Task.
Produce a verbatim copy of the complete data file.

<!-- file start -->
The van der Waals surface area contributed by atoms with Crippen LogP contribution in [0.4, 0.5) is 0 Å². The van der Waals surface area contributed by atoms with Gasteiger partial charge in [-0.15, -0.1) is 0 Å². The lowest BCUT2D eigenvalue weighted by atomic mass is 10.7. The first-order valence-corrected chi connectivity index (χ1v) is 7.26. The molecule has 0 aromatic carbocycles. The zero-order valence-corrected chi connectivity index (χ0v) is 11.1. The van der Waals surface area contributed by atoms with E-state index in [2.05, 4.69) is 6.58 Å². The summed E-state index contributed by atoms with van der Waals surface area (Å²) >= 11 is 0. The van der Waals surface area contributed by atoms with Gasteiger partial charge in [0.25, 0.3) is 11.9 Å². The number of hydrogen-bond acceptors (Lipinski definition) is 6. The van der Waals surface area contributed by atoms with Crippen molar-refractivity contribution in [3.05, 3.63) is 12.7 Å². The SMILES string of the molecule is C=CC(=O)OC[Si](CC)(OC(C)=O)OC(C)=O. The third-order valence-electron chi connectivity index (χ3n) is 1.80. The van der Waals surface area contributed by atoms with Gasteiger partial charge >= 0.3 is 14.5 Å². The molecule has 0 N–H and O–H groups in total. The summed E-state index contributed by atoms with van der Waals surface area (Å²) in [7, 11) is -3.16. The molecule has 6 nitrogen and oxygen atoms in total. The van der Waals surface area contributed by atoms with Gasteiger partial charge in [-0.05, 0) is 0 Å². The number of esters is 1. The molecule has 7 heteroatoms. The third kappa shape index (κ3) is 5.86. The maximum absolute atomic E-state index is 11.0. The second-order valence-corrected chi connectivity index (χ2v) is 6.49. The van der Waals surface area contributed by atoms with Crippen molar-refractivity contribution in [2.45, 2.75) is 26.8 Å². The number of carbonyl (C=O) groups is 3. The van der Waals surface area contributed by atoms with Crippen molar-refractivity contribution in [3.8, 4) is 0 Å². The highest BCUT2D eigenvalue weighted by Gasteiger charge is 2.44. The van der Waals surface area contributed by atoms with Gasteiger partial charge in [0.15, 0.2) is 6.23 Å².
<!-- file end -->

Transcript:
The van der Waals surface area contributed by atoms with Crippen LogP contribution in [0.4, 0.5) is 0 Å². The van der Waals surface area contributed by atoms with Gasteiger partial charge in [-0.15, -0.1) is 0 Å². The lowest BCUT2D eigenvalue weighted by atomic mass is 10.7. The first-order valence-corrected chi connectivity index (χ1v) is 7.26. The molecule has 0 aromatic carbocycles. The zero-order valence-corrected chi connectivity index (χ0v) is 11.1. The van der Waals surface area contributed by atoms with E-state index in [2.05, 4.69) is 6.58 Å². The summed E-state index contributed by atoms with van der Waals surface area (Å²) >= 11 is 0. The van der Waals surface area contributed by atoms with Gasteiger partial charge in [0.25, 0.3) is 11.9 Å². The number of hydrogen-bond acceptors (Lipinski definition) is 6. The van der Waals surface area contributed by atoms with Crippen molar-refractivity contribution in [3.05, 3.63) is 12.7 Å². The SMILES string of the molecule is C=CC(=O)OC[Si](CC)(OC(C)=O)OC(C)=O. The third-order valence-electron chi connectivity index (χ3n) is 1.80. The van der Waals surface area contributed by atoms with Gasteiger partial charge >= 0.3 is 14.5 Å². The molecule has 0 N–H and O–H groups in total. The summed E-state index contributed by atoms with van der Waals surface area (Å²) in [7, 11) is -3.16. The molecule has 6 nitrogen and oxygen atoms in total. The van der Waals surface area contributed by atoms with Gasteiger partial charge in [-0.05, 0) is 0 Å². The number of esters is 1. The molecule has 7 heteroatoms. The third kappa shape index (κ3) is 5.86. The maximum absolute atomic E-state index is 11.0. The second-order valence-corrected chi connectivity index (χ2v) is 6.49. The van der Waals surface area contributed by atoms with Crippen molar-refractivity contribution in [2.45, 2.75) is 26.8 Å². The number of carbonyl (C=O) groups is 3. The van der Waals surface area contributed by atoms with Crippen molar-refractivity contribution in [3.8, 4) is 0 Å². The highest BCUT2D eigenvalue weighted by Gasteiger charge is 2.44. The van der Waals surface area contributed by atoms with Gasteiger partial charge in [0.15, 0.2) is 6.23 Å².